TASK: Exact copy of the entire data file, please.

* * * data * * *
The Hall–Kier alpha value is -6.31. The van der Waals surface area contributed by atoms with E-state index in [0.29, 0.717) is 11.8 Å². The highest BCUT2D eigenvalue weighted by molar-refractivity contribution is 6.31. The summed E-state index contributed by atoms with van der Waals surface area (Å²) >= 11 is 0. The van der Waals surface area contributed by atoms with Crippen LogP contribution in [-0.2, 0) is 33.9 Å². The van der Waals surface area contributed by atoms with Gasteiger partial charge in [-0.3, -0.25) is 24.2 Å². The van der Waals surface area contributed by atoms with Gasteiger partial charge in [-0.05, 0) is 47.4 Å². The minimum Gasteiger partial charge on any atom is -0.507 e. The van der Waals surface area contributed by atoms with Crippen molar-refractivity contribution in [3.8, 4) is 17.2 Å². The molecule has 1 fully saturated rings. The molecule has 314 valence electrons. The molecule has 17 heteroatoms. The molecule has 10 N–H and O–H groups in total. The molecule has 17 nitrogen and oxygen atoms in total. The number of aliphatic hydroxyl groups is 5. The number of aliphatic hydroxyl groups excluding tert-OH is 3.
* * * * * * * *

The Hall–Kier alpha value is -6.31. The van der Waals surface area contributed by atoms with E-state index in [0.29, 0.717) is 11.8 Å². The highest BCUT2D eigenvalue weighted by molar-refractivity contribution is 6.31. The summed E-state index contributed by atoms with van der Waals surface area (Å²) >= 11 is 0. The van der Waals surface area contributed by atoms with Crippen LogP contribution in [-0.2, 0) is 33.9 Å². The van der Waals surface area contributed by atoms with Gasteiger partial charge in [-0.3, -0.25) is 24.2 Å². The van der Waals surface area contributed by atoms with Gasteiger partial charge in [-0.05, 0) is 47.4 Å². The minimum Gasteiger partial charge on any atom is -0.507 e. The van der Waals surface area contributed by atoms with Crippen molar-refractivity contribution in [3.8, 4) is 17.2 Å². The molecule has 1 fully saturated rings. The molecule has 314 valence electrons. The molecule has 17 heteroatoms. The molecule has 10 N–H and O–H groups in total. The molecule has 17 nitrogen and oxygen atoms in total. The number of aliphatic hydroxyl groups is 5. The number of aliphatic hydroxyl groups excluding tert-OH is 3.